When Ebola hit, nearly all international aid partners pulled out of the country, leaving skeleton staff behind or freezing operations altogether, apart from select national and international health agencies. Hundreds of Liberians suddenly found themselves unemployed. Ebola has been contained in the country thanks to mobilisation and efforts of the international community and national actors. While reconstruction efforts are now paramount to bring the economy back on track, the government has decided to take a bold step forward in developing the tourism sector in Liberia, which will require to changing the brand image of the country. The President has declared the development of the sector a priority for the country, and the tourism and commerce ministers are jointly developing – with the technical support of the Geneva-based International Trade Centre – a Tourism Trade Strategy for 2015-2020. The strategy will initially focus on four niche segments – surfing, wildlife, culture, and ecotourism. Efforts are ongoing to establish a Tourism Board, and an exploratory committee on tourism has been instituted by the President’s office to conduct interim due diligence.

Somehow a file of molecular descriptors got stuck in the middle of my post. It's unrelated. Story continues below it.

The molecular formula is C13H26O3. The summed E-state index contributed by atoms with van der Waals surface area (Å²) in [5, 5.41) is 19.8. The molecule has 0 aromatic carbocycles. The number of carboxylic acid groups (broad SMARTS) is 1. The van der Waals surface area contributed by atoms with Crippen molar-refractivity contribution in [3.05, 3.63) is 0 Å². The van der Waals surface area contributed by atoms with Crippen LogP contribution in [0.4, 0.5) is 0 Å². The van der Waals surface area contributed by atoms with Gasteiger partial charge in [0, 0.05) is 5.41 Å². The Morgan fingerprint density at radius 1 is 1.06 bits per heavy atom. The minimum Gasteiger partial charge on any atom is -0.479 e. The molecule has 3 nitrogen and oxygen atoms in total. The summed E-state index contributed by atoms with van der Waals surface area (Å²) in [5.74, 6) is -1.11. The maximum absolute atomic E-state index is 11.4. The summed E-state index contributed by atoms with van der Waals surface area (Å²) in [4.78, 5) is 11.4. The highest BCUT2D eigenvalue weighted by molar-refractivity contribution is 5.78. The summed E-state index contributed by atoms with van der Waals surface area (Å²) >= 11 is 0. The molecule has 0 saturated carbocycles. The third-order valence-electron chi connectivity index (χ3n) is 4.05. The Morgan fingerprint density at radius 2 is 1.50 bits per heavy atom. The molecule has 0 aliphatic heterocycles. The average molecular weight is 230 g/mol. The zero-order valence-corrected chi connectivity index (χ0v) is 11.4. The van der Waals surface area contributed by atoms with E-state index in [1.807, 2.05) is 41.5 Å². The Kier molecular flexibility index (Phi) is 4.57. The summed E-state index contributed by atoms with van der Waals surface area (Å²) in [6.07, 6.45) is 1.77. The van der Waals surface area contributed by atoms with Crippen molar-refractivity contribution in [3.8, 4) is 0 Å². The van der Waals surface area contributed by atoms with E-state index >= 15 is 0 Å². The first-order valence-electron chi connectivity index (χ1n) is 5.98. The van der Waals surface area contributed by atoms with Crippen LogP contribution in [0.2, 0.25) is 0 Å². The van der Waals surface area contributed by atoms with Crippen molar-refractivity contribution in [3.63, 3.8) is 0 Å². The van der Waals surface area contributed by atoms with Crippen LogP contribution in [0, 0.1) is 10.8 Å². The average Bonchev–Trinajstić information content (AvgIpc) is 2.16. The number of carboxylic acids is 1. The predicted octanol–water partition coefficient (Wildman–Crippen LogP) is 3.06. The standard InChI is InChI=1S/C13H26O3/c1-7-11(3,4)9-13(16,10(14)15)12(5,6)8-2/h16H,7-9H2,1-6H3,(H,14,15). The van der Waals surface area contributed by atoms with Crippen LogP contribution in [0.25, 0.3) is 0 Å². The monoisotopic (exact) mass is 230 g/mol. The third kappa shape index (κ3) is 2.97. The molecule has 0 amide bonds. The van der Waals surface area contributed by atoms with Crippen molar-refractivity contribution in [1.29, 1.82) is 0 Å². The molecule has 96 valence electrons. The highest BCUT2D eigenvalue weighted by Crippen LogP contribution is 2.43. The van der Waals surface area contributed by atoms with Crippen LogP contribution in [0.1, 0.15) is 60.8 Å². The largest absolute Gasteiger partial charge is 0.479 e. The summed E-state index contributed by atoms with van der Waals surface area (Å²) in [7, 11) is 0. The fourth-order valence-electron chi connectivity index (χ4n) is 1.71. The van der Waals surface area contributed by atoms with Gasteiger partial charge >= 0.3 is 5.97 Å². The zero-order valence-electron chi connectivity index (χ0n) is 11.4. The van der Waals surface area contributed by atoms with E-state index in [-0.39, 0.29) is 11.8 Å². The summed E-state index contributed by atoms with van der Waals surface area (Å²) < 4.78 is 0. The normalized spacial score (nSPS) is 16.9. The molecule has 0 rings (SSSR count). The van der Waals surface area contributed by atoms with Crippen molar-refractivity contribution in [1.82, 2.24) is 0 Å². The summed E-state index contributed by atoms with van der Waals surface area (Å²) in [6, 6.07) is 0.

Liberia’s tourism assets: A wealth of unexplored resources

The Atlantic coast of Liberia features an abundance of maritime resources, with species such as marlins, swordfishes, whales, and dolphins, which offers significant opportunities for touristic services such as sail fishing or dolphin and whale watching. On the other hand, Liberia’s 560 kilometres of coastline are characterised by a near unbroken sand strip, unexplored beaches, and “world class” waves. Surf in Liberia is slowly gaining a good reputation among the global surf community, notably with the emergence of surfing competitions and related events in recent years. Moreover, local initiatives have had a relatively high impact among local youth through employment, training, and the provision of youth mentoring programmes.